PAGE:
The fourth annual survey on indirect procurement, conducted in collaboration with the Indirect Purchasing & Digital Meet-up event and organized by Acxias and Ressource Consulting, has recently been published*. The survey analyses the management of indirect procurement and the challenges posed by this category in detail.
Indirect procurement: What type of organisational structure is used?
It seems that procurement departments are being restructured in order to process indirect purchases separately to other types of procurement. In fact, according to the survey, 73% of companies will have a separate indirect procurement department from now on. Even though this figure seems to have been distorted by the topic of the survey, it still highlights a growing phenomenon (+ 12 points compared to 2017 and + 29 points compared to 2016).
The importance awarded to this procurement category differs greatly according to the companies surveyed. While indirect procurement is a priority for 31% of respondents (to the extent that they adopt similar methods to those used for strategic procurement), 25% simply view indirect procurement as the focus of recent efforts. Meanwhile, 17% do not consider it a priority.
Indirect procurement: What problems does it pose?
Within indirect procurement, some categories take precedence over others. Most significant are IT and communications systems, vehicle fleets and capital expenditure (CapEx). However, buyers within the company do not always have the most influence over the procurement categories, as some business departments still prefer to maintain control over their purchases.
The three performance criteria are as you would expect: quality of products or services, satisfaction of internal customers and expected savings. The quality of supplier relations has dropped two places compared to last year and therefore is no longer included in the top three.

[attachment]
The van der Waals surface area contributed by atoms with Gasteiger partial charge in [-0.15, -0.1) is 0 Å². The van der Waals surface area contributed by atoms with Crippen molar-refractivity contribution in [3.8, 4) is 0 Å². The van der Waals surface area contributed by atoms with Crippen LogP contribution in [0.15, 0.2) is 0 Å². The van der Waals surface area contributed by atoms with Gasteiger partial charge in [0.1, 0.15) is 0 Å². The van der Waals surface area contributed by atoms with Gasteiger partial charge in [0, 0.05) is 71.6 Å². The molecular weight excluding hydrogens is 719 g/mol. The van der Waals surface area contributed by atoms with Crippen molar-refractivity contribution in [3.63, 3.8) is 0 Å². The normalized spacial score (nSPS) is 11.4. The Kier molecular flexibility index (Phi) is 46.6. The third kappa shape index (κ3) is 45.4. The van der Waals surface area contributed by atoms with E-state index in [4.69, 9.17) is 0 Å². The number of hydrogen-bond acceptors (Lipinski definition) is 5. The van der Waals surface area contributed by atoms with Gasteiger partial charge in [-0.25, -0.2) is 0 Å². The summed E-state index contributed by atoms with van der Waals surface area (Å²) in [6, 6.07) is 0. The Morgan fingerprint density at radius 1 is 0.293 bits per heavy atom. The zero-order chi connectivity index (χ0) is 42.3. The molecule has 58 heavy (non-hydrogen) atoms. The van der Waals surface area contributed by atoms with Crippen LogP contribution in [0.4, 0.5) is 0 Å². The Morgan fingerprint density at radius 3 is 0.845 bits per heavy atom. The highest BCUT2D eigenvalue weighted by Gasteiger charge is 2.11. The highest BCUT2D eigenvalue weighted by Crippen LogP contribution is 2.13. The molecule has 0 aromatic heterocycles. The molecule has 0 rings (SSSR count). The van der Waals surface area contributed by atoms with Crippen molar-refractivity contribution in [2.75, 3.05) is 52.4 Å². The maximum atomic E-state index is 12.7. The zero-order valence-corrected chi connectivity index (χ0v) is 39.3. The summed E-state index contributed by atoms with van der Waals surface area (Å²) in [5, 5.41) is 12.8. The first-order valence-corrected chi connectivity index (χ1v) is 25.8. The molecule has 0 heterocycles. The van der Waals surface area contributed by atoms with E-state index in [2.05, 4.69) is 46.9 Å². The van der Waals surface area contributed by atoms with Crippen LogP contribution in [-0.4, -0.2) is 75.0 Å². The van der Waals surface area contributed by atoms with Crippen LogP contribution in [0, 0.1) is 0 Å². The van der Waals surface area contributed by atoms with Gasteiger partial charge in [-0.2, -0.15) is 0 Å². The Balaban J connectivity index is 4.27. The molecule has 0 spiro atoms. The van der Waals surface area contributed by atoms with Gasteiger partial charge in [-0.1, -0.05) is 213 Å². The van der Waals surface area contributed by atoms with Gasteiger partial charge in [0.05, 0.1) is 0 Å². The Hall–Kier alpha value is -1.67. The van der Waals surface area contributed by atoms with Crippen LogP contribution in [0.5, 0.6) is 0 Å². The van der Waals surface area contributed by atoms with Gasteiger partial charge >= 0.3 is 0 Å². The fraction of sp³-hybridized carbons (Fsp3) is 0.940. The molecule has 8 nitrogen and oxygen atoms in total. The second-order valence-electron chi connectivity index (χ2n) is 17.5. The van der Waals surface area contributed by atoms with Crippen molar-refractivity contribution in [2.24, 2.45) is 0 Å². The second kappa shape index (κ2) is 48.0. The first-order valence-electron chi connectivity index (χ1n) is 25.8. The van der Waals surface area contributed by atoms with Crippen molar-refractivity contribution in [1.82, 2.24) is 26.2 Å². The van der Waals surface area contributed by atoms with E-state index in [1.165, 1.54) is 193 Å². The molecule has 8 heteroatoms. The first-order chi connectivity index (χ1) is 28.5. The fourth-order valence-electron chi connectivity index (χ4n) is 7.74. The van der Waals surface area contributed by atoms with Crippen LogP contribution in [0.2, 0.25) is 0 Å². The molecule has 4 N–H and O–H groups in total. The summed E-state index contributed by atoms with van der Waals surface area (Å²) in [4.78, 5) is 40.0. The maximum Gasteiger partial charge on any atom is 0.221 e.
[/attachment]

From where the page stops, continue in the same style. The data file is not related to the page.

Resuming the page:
At the same time, indirect buyers are facing new issues, of which the main concern is the fragmentation and size of their supplier base. This is followed by control over certain product categories and the importance of rogue purchases. These last two points highlight the need to provide further guidance for internal customers and demonstrate the ways in which procurement can benefit them.
Indirect procurement: What stage has it reached in terms of digital maturity?
54% of procurement departments still manage direct and indirect purchases separately within their IT system. When taking a closer look at digital solutions, the most popular seem to be those dedicated to travel and transport solutions, in addition to e-procurement and e-sourcing.
However, these solutions are still poorly utilised, with 46% of respondents saying that they rarely use the solutions available to them, if at all. Though digitalisation is underway, there is still a lot of progress to be made!
Aware of the advantages of digitalisation, many procurement departments plan to prioritise investments in this area, with particular focus on e-procurement, contract management and digital invoicing.
Although indirect procurement has the potential to boost company performance, it is still rarely addressed within many companies. To learn more about the trends surrounding this procurement category, we recommend that you take a look at the survey results in detail.
*Survey of 85 procurement professionals from July to September 2018